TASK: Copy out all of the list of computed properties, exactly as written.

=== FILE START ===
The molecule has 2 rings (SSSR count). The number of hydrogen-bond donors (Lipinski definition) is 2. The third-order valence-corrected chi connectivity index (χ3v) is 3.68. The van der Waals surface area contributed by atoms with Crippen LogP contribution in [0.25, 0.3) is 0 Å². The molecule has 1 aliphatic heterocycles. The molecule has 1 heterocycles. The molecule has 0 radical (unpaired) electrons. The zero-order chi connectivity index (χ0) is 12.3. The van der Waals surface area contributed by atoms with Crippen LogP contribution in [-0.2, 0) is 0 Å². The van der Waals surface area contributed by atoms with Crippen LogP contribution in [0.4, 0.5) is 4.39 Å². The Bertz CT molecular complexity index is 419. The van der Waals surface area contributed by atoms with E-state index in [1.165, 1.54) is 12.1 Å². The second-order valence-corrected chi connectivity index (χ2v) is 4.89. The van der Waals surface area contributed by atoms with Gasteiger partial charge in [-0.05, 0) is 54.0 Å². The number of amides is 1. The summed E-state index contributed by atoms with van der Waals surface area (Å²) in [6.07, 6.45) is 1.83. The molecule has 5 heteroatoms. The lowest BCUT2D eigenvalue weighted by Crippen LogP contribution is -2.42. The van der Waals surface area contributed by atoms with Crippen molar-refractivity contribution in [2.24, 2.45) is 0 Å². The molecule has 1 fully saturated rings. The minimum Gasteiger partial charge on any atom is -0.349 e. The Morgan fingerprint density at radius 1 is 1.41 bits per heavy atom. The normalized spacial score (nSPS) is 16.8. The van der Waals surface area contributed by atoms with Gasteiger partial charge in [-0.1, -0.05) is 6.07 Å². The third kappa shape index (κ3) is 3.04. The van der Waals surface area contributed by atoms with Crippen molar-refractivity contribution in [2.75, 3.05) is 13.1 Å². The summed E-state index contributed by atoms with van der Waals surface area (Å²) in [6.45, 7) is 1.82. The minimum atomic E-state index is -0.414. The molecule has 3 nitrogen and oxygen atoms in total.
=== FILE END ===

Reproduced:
The molecule has 2 rings (SSSR count). The number of hydrogen-bond donors (Lipinski definition) is 2. The third-order valence-corrected chi connectivity index (χ3v) is 3.68. The van der Waals surface area contributed by atoms with Crippen LogP contribution in [0.25, 0.3) is 0 Å². The molecule has 1 aliphatic heterocycles. The molecule has 1 heterocycles. The molecule has 0 radical (unpaired) electrons. The zero-order chi connectivity index (χ0) is 12.3. The van der Waals surface area contributed by atoms with Crippen LogP contribution in [-0.2, 0) is 0 Å². The van der Waals surface area contributed by atoms with Crippen LogP contribution in [0.4, 0.5) is 4.39 Å². The Bertz CT molecular complexity index is 419. The van der Waals surface area contributed by atoms with E-state index in [1.165, 1.54) is 12.1 Å². The second-order valence-corrected chi connectivity index (χ2v) is 4.89. The van der Waals surface area contributed by atoms with Gasteiger partial charge in [-0.05, 0) is 54.0 Å². The number of amides is 1. The summed E-state index contributed by atoms with van der Waals surface area (Å²) in [6.07, 6.45) is 1.83. The molecule has 5 heteroatoms. The lowest BCUT2D eigenvalue weighted by Crippen LogP contribution is -2.42. The van der Waals surface area contributed by atoms with Crippen molar-refractivity contribution in [2.24, 2.45) is 0 Å². The molecule has 1 fully saturated rings. The minimum Gasteiger partial charge on any atom is -0.349 e. The Morgan fingerprint density at radius 1 is 1.41 bits per heavy atom. The normalized spacial score (nSPS) is 16.8. The van der Waals surface area contributed by atoms with Gasteiger partial charge in [-0.1, -0.05) is 6.07 Å². The third kappa shape index (κ3) is 3.04. The van der Waals surface area contributed by atoms with Crippen molar-refractivity contribution in [2.75, 3.05) is 13.1 Å². The summed E-state index contributed by atoms with van der Waals surface area (Å²) in [6.45, 7) is 1.82. The minimum atomic E-state index is -0.414. The molecule has 3 nitrogen and oxygen atoms in total.